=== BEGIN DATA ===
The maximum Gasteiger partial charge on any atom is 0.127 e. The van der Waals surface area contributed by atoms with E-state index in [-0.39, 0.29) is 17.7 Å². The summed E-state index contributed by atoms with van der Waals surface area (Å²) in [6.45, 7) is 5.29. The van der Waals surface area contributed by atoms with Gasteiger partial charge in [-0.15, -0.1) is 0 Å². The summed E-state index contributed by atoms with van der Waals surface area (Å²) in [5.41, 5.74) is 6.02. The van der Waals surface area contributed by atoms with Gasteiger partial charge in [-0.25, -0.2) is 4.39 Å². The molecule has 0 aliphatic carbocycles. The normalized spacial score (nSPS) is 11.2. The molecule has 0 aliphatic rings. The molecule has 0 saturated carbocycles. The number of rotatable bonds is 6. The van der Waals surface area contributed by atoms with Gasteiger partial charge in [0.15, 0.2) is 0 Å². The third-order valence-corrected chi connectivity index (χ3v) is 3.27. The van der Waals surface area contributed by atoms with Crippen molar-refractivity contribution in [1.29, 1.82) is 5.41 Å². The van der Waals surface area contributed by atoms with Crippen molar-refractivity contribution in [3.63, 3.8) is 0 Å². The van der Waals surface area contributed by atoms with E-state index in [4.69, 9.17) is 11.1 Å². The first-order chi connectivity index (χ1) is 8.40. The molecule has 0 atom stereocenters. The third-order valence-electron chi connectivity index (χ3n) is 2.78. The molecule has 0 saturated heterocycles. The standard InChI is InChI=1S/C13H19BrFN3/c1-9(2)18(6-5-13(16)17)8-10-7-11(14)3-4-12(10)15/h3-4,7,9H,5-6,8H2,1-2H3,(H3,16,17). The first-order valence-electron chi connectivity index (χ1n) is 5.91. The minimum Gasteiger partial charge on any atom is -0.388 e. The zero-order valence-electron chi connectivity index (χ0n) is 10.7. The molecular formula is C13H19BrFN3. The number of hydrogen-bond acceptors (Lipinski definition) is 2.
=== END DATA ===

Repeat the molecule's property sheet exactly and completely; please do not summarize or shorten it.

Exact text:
The maximum Gasteiger partial charge on any atom is 0.127 e. The van der Waals surface area contributed by atoms with E-state index in [-0.39, 0.29) is 17.7 Å². The summed E-state index contributed by atoms with van der Waals surface area (Å²) in [6.45, 7) is 5.29. The van der Waals surface area contributed by atoms with Gasteiger partial charge in [-0.15, -0.1) is 0 Å². The summed E-state index contributed by atoms with van der Waals surface area (Å²) in [5.41, 5.74) is 6.02. The van der Waals surface area contributed by atoms with Gasteiger partial charge in [-0.25, -0.2) is 4.39 Å². The molecule has 0 aliphatic carbocycles. The normalized spacial score (nSPS) is 11.2. The molecule has 0 aliphatic rings. The molecule has 0 saturated carbocycles. The number of rotatable bonds is 6. The van der Waals surface area contributed by atoms with Gasteiger partial charge in [0.15, 0.2) is 0 Å². The third-order valence-corrected chi connectivity index (χ3v) is 3.27. The van der Waals surface area contributed by atoms with Crippen molar-refractivity contribution in [1.29, 1.82) is 5.41 Å². The van der Waals surface area contributed by atoms with Crippen molar-refractivity contribution in [3.63, 3.8) is 0 Å². The van der Waals surface area contributed by atoms with E-state index in [4.69, 9.17) is 11.1 Å². The first-order chi connectivity index (χ1) is 8.40. The molecule has 0 atom stereocenters. The third-order valence-electron chi connectivity index (χ3n) is 2.78. The molecule has 0 saturated heterocycles. The standard InChI is InChI=1S/C13H19BrFN3/c1-9(2)18(6-5-13(16)17)8-10-7-11(14)3-4-12(10)15/h3-4,7,9H,5-6,8H2,1-2H3,(H3,16,17). The first-order valence-electron chi connectivity index (χ1n) is 5.91. The minimum Gasteiger partial charge on any atom is -0.388 e. The zero-order valence-electron chi connectivity index (χ0n) is 10.7. The molecular formula is C13H19BrFN3. The number of hydrogen-bond acceptors (Lipinski definition) is 2.